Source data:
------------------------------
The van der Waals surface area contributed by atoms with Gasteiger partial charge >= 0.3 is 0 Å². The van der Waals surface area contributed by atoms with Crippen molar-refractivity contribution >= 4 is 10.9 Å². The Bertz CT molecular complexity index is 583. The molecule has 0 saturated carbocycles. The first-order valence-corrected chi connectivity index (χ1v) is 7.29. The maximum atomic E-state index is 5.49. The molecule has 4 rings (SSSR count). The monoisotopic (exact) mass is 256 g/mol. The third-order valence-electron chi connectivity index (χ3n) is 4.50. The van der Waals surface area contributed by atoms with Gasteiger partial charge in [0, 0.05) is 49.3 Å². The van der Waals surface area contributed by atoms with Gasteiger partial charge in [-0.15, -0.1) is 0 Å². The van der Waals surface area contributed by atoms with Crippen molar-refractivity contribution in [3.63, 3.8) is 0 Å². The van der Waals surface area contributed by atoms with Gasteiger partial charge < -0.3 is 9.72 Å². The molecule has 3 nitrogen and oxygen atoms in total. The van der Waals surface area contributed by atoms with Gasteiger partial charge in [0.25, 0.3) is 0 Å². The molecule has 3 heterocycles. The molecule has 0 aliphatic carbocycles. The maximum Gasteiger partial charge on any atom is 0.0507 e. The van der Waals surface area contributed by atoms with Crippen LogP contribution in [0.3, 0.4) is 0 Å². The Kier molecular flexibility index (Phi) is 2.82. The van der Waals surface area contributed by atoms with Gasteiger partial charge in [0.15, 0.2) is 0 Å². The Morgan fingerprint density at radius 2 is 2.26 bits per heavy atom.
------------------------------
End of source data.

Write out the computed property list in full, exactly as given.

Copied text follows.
The van der Waals surface area contributed by atoms with Gasteiger partial charge >= 0.3 is 0 Å². The van der Waals surface area contributed by atoms with Crippen molar-refractivity contribution >= 4 is 10.9 Å². The Bertz CT molecular complexity index is 583. The molecule has 0 saturated carbocycles. The first-order valence-corrected chi connectivity index (χ1v) is 7.29. The maximum atomic E-state index is 5.49. The molecule has 4 rings (SSSR count). The monoisotopic (exact) mass is 256 g/mol. The third-order valence-electron chi connectivity index (χ3n) is 4.50. The van der Waals surface area contributed by atoms with Gasteiger partial charge in [0, 0.05) is 49.3 Å². The van der Waals surface area contributed by atoms with Gasteiger partial charge in [-0.15, -0.1) is 0 Å². The van der Waals surface area contributed by atoms with Crippen molar-refractivity contribution in [3.63, 3.8) is 0 Å². The van der Waals surface area contributed by atoms with Gasteiger partial charge < -0.3 is 9.72 Å². The molecule has 3 nitrogen and oxygen atoms in total. The van der Waals surface area contributed by atoms with Gasteiger partial charge in [0.25, 0.3) is 0 Å². The molecule has 3 heterocycles. The molecule has 0 aliphatic carbocycles. The maximum Gasteiger partial charge on any atom is 0.0507 e. The van der Waals surface area contributed by atoms with Crippen LogP contribution in [0.3, 0.4) is 0 Å². The Kier molecular flexibility index (Phi) is 2.82. The van der Waals surface area contributed by atoms with Gasteiger partial charge in [0.15, 0.2) is 0 Å². The Morgan fingerprint density at radius 2 is 2.26 bits per heavy atom.